Are you familiar with Aldo Leopold’s Sand County Almanac? It is viewed as a ‘classic’ in understanding land use. I carried a copy of it when I was a field biologist. Leopold showed me that by counting the different species along a concession road and by peering into the farm woodlot for signs of cattle, I could estimate the health of the environment of an area – health measured not only by the production of corn per acre but also by the populations of birds, mammals, and even the people who enjoy the locally produced maple sugar. In the words of Leopold, “Health is more than a gross production number.”
Leopold was very clear that solutions to land use include government, non-profits and most importantly, the people affected, with the people driving the solutions through their creative ideas.
We have come a long way since Leopold wrote about the overused Wisconsin farmland in the 1930s. We now better understand that solutions need to encompass more than just shareholders but that it needs to include stakeholders, employees, customers, suppliers, community, and the environment.
Does this sound like Leopold? I believe it does, and here are five reasons that Aldo Leopold is still relevant today:
- We need to work towards multiple options in decision making
Solutions include diverse options that challenge the accepted norms. Single-source solutions do not lead to decisions that accommodate a diverse world. Leopold found that values included community-based reserves of land for wildlife and recreation added more value than the maximum yield of corn. Sound familiar with community gardens designed and maintained by the specific community?
- Maximizing short-term profits may not be the best approach
Simple equations for profit making do not take into account the costs to people and the environment. Communities rarely gain when a single source of profits is created. When this source leaves, the community has nothing but the costs of repairing the damage and rebuilding again. I am encouraged by new creative companies of today that, for example, redefine success to include fair wages and benefits, while being part of the community.
- Government may not have all of the answers all the time
Government has but one approach. Creative people challenge existing ways to be productive and help a community. Leopold discussed windbreaks for soil erosion control designed by and planted by the farm communities. Today, this translates into innovative ways such as retaining storm water at its source to avoid water erosion and contamination.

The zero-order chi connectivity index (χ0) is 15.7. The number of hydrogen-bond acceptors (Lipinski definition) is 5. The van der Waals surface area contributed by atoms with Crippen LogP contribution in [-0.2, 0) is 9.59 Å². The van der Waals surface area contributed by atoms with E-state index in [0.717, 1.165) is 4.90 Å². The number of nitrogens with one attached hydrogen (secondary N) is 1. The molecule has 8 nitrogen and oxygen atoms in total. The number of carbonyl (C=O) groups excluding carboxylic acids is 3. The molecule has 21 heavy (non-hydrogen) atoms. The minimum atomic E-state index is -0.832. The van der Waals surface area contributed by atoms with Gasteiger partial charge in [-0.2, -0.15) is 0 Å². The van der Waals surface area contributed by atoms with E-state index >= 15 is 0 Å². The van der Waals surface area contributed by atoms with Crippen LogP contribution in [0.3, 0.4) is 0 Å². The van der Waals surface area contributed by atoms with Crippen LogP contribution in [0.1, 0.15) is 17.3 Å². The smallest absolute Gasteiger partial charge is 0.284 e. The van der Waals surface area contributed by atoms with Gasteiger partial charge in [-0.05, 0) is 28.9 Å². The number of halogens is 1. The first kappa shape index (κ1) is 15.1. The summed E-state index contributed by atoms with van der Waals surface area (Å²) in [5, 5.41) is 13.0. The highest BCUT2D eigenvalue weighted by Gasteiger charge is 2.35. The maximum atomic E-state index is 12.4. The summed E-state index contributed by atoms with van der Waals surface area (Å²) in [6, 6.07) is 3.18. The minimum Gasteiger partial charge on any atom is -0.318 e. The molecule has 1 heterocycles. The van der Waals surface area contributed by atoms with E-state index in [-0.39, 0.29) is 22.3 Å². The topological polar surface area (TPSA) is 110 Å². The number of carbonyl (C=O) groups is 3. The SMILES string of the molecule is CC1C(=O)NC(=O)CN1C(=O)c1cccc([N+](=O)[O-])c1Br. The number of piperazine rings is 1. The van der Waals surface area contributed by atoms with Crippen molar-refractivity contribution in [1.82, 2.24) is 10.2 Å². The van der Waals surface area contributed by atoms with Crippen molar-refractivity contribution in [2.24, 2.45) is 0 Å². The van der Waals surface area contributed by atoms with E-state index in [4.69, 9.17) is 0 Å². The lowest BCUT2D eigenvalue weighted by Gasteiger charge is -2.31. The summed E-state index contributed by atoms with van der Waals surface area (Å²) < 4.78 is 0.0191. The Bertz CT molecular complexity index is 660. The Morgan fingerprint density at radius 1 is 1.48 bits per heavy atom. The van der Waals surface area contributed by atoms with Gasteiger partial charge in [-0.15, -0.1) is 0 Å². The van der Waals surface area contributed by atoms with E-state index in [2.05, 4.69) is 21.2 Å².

- Financial and social benefits are not mutually exclusive
We can only speculate on the primary benefits through classical financial projections. However, when we use social impact projections we expand to include new benefits that can off-set some of the costs. Buy a product and that company cleans up a section of a park or stream or beachfront through community “parties”. Have people with autism quality test software. Ideas like this go beyond financial benefits and introduce values for society as well.
- Communities can solve problems and also create new sources of income
People want to contribute, and they want others to know they are trying. Are you aware that we have companies today that allow people to measure their efforts through healthy choices, recycling and use of locally made goods? Are you aware of the startups forming in the Philadelphia region that work in, with, and for the community? Leopold would be proud that his idea for a ‘farmer’s grouse hunting cooperative” is being translated into many community based companies today.
Throughout my career, I have learned a lot from several different jobs, and the early lessons from Aldo Leopold are still relevant. So much so that I still keep my nearly 50 year old copy of Sand County Almanac close by at work!
Do you believe that ecological theory can be generalized across impact investing? What sources have you found that are relevant to your social impact investing? Leave a comment below!
About the Author
Sid Amster has a M.Sc.F. and an M.B.A. and began his career as an entrepreneur in the early 1970’s with an environmental consulting firm. For many years, he has been an impact investor and is proud of be one of the co-founders of Good Company and one of the original members of first local network of Investors’ Circle in Philadelphia.